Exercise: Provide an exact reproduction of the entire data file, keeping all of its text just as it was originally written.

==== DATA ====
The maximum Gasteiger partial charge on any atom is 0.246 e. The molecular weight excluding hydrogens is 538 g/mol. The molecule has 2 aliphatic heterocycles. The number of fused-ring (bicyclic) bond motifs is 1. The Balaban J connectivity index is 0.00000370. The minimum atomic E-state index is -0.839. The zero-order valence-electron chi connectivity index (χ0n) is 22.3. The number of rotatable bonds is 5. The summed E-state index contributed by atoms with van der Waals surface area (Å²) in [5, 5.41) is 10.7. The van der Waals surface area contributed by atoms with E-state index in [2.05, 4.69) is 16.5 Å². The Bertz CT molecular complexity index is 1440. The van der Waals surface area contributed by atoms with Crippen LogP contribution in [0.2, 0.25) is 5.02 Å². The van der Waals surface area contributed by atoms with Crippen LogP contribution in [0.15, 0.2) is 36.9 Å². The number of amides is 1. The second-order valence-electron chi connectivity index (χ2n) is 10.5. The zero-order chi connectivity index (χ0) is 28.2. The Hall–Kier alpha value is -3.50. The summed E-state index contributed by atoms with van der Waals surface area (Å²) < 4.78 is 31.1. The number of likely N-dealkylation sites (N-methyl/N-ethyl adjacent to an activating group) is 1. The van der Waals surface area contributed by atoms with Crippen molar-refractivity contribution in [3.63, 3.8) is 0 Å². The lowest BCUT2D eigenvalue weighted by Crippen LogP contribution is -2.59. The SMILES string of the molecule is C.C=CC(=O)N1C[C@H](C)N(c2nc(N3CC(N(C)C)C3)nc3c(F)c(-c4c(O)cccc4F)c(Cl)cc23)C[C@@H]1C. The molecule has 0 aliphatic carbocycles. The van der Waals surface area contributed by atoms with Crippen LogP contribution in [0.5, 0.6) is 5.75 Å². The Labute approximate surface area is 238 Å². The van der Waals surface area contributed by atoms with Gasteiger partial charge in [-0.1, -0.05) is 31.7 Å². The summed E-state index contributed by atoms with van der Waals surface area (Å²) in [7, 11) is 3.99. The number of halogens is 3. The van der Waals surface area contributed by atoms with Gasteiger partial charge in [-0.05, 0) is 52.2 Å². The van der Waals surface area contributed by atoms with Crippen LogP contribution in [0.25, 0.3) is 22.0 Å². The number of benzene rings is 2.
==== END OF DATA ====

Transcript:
The maximum Gasteiger partial charge on any atom is 0.246 e. The molecular weight excluding hydrogens is 538 g/mol. The molecule has 2 aliphatic heterocycles. The number of fused-ring (bicyclic) bond motifs is 1. The Balaban J connectivity index is 0.00000370. The minimum atomic E-state index is -0.839. The zero-order valence-electron chi connectivity index (χ0n) is 22.3. The number of rotatable bonds is 5. The summed E-state index contributed by atoms with van der Waals surface area (Å²) in [5, 5.41) is 10.7. The van der Waals surface area contributed by atoms with E-state index in [2.05, 4.69) is 16.5 Å². The Bertz CT molecular complexity index is 1440. The van der Waals surface area contributed by atoms with Crippen LogP contribution in [0.2, 0.25) is 5.02 Å². The van der Waals surface area contributed by atoms with Crippen LogP contribution in [0.15, 0.2) is 36.9 Å². The number of amides is 1. The second-order valence-electron chi connectivity index (χ2n) is 10.5. The zero-order chi connectivity index (χ0) is 28.2. The Hall–Kier alpha value is -3.50. The summed E-state index contributed by atoms with van der Waals surface area (Å²) < 4.78 is 31.1. The number of likely N-dealkylation sites (N-methyl/N-ethyl adjacent to an activating group) is 1. The van der Waals surface area contributed by atoms with Crippen molar-refractivity contribution in [3.63, 3.8) is 0 Å². The lowest BCUT2D eigenvalue weighted by Crippen LogP contribution is -2.59. The SMILES string of the molecule is C.C=CC(=O)N1C[C@H](C)N(c2nc(N3CC(N(C)C)C3)nc3c(F)c(-c4c(O)cccc4F)c(Cl)cc23)C[C@@H]1C. The molecule has 0 aliphatic carbocycles. The van der Waals surface area contributed by atoms with Crippen LogP contribution in [0.5, 0.6) is 5.75 Å². The Labute approximate surface area is 238 Å². The van der Waals surface area contributed by atoms with Gasteiger partial charge in [-0.1, -0.05) is 31.7 Å². The summed E-state index contributed by atoms with van der Waals surface area (Å²) in [7, 11) is 3.99. The number of halogens is 3. The van der Waals surface area contributed by atoms with Gasteiger partial charge in [-0.05, 0) is 52.2 Å². The van der Waals surface area contributed by atoms with Crippen LogP contribution in [0.25, 0.3) is 22.0 Å². The number of benzene rings is 2.